Rain: Oregon’s called the Evergreen State for a reason: rainfall amounts to forty inches a year in Portland, over half this amount accruing between November and February. So you’ve got to be prepared to conduct your daily existence in the bald threat of wetness. Invest in some good boots and a raincoat. And—if you’re a bike commuter—front and back fenders are absolutely essential.

Sun: The maritime climate may keep temperatures mild (it rarely strays more than fifteen degrees on either side of 53° F, the annual average), but latitude dictates surprisingly short winter days. If you’re worried about seasonal affective disorder, be sure to choose a pad with lots of natural light and south-facing windows.

Transport: Think of Portland as the littlest brother in a trio of Pac NW cities: Vancouver, British Columbia, and Seattle, Washington, lie to the north along the heavily trafficked I-5 corridor. Portland has decent public transport options, and Amtrak offers rail travel north as well as south (to Corvallis and Eugene). But if you aim to make it out to stunning Cannon Beach or up to staggering Mt. Hood, both within a 100 miles of the metro area, you’ll need a car. (Just make sure it’s a hybrid!)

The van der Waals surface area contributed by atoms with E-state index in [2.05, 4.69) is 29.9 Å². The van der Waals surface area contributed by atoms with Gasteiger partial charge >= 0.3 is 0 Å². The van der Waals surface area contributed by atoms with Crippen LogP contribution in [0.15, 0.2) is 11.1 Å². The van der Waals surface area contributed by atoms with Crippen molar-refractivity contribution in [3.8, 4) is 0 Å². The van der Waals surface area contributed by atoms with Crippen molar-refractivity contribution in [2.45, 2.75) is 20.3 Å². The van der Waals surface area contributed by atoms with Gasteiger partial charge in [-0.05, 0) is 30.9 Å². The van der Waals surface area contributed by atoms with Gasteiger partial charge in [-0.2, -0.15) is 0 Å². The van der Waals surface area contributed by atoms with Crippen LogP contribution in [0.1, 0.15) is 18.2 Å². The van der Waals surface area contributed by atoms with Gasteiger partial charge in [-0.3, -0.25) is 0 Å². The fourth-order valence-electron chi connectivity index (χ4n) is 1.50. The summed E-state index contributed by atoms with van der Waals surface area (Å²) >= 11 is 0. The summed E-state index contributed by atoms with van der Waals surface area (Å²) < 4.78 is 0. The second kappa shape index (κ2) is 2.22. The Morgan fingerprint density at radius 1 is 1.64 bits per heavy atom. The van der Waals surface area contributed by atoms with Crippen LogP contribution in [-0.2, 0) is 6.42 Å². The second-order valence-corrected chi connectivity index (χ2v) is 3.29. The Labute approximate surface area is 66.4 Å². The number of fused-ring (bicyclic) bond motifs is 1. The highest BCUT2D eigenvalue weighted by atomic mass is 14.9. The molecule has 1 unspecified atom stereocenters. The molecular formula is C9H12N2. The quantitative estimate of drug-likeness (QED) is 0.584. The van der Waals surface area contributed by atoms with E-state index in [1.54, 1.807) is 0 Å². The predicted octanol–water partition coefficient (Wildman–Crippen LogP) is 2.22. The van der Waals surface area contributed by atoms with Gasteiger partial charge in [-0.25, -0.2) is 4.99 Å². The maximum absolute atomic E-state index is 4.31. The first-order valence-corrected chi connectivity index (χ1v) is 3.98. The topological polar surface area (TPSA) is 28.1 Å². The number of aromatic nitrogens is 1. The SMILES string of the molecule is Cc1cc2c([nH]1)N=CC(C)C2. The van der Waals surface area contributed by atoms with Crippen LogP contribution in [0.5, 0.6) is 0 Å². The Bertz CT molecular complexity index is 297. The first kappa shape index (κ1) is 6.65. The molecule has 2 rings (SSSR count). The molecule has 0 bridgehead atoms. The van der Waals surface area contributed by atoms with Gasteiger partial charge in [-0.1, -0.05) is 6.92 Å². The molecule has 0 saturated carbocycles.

Neighborhood Breakdown: The Quadrant System

Portland is bisected vertically by the Willamette River and horizontally by Burnside St., rendering four quadrants: Southwest, Northwest, Southeast, and Northeast. Yet the ubiquitous “Keep Portland Weird” slogan characterizes even the city’s geography. That’s right, there’s a fifth “quadrant,” North Portland.

SW Portland: Home to two of the city’s largest universities, Portland State and OHSU, Southwest is the quieter option for those hungry for downtown amenities. Upscale dining without the touristy bustle? Find it here. Brownstone duplex apartments.